News Briefs – June 13, 2018


Pilot injured in U.S. F-15 crash off Okinawa, Japan

The pilot of a U.S. F-15C fighter jet was hospitalized in serious condition after it crashed June 11 in waters south of Okinawa in southern Japan, the Air Force said.
The pilot, who was not identified, ejected and was rescued by the Japan Air Self-Defense Force.
The cause of the 6:30 a.m. crash is under investigation, the Air Force said. It said the F-15C from Kadena Air Base in Okinawa was on a routine training mission.
The heavy U.S. military presence in Okinawa has been the source of friction with the local government and some residents. About half of the 50,000 American troops in Japan are stationed on the southern island. AP

Northrop Grumman to redeem Orbital ATK debt

Northrop Grumman announced June 11 that its wholly owned subsidiary, Northrop Grumman Innovation Systems, Inc. (formerly Orbital ATK, Inc., formerly Alliant Techsystems Inc.), will redeem for cash on July 19, 2018, the following:
* All of its outstanding 5.25 percent Senior Notes due 2021 at a redemption price of 102.625 percent plus accrued and unpaid interest. As of the date of this release $300 million aggregate principal amount of the 5.25 percent Notes were outstanding.
* All of its outstanding 5.50 percent Senior Notes due 2023 at a “make whole” premium price calculated in accordance with the 5.50 percent Notes and the indentures and supplemental indentures governing the 5.50 percent Notes. As of the date of this release $400 million aggregate principal amount of the 5.50 percent Notes were outstanding.
The redemption of the Notes was contemplated in the company’s updated 2018 financial guidance provided on June 5, 2018.

Estonia to buy missiles, air defense system in €50 million deal

Estonia says it has agreed to buy a short-range air defense system complete with Mistral surface-to-air missiles from MBDA Missile Systems, a major €50 million ($59 million) military deal for the small Baltic country.
The June 12 contract by Estonia’s state defense investment agency and the pan-European armaments and missile manufacturer also includes training missiles, simulators, testing and maintenance equipment for delivery starting in 2020.
The agreement includes an option for Estonia to acquire additional Mistral missiles worth up to 100 million euros.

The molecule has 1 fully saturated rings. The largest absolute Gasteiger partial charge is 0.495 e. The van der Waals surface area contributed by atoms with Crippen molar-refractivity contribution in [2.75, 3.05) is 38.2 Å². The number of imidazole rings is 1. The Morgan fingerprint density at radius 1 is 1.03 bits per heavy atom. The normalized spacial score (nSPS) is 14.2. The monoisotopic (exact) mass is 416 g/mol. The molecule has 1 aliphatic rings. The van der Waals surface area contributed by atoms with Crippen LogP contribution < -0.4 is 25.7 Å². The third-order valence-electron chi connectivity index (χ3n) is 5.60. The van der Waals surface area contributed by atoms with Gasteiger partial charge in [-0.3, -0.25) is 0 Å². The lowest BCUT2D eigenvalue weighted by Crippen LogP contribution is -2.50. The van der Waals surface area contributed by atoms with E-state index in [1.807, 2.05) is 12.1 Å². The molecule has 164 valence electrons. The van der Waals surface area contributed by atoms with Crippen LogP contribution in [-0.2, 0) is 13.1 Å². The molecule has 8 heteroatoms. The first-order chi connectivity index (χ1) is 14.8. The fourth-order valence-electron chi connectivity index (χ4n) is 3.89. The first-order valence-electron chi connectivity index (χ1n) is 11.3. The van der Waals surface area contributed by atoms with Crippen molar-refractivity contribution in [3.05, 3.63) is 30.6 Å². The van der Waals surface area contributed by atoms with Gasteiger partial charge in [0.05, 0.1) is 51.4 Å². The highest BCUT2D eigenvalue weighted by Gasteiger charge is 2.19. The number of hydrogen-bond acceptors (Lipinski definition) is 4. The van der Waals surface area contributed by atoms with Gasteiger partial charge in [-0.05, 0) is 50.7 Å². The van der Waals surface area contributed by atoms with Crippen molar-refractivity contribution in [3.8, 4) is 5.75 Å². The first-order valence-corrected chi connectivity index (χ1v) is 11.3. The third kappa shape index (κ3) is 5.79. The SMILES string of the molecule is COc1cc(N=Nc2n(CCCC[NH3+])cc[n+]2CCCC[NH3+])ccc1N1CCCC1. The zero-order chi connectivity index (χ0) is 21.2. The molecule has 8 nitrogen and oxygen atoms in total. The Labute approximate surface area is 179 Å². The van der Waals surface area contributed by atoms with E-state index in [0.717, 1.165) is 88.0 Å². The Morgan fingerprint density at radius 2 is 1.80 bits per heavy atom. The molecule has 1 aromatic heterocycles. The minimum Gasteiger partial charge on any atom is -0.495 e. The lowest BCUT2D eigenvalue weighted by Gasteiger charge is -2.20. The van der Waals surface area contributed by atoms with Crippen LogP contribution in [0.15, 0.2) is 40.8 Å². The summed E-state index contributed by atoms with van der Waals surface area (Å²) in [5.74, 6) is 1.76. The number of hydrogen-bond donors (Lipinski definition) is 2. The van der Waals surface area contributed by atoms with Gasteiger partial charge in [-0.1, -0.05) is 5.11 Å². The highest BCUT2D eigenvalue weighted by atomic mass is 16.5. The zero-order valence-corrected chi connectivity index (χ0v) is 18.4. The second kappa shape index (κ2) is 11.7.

Like its Baltic neighbors Latvia and Lithuania, NATO-member Estonia has sought in the past few years to build up a credible air defense capability — something the country currently lacks and is seen by experts as the weakest link in its defense strategy. AP

Trump, Kim agree to repatriating U.S. military remains

The most tangible outcome of the summit between President Donald Trump and North Korean leader Kim Jong Un seems to be a commitment to recover the remains of U.S. military personnel missing in action and presumed dead from the Korean War.
In a joint statement signed by the leaders June 12, the countries committed to the recovery of the remains and the immediate repatriation of those already identified.
The statement was otherwise filled with vague aspirational vows for peace and the denuclearization of the Korean Peninsula.
Nearly 7,800 U.S. troops remain unaccounted for from the 1950-53 war. About 5,300 were lost in North Korea.
Efforts to recover and return the remains have been stalled for more than a decade because of the North’s nuclear development. AP

EU ready to fund some projects to speed military deployments

The European Union could make billions of euros available to upgrade bridges and roads so its member countries and NATO are able to rapidly deploy troops in times of crisis, an EU official said June 11.
The EU’s European Commission has proposed a budget of €6.5 billion ($7.7 billion) for certain infrastructure projects, Transport Commissioner Violeta Bulc told NATO ambassadors. The money can be used for “dual use” projects, such as increasing the weight capacity of a bridge to accommodate heavy military equipment if civilian freight trucks also would benefit from the work, Bulc said.
The funds are part of broader aims to upgrade infrastructure, including ports and airports, and to cut customs and administrative red tape, which cause delays, increase costs and leave Europe more vulnerable to attack.
NATO commanders are calling for the lifting of military transport barriers. Officers say it can take up to 30 days to get administrative clearance to move through Europe.
Bulc said it will take about 18 months to identify infrastructure gaps and decide which projects could be useful for civilians. The money would be available from 2021 and only for EU countries, not for non-EU NATO members like the United States, Canada, Albania, Iceland, Montenegro and Turkey. AP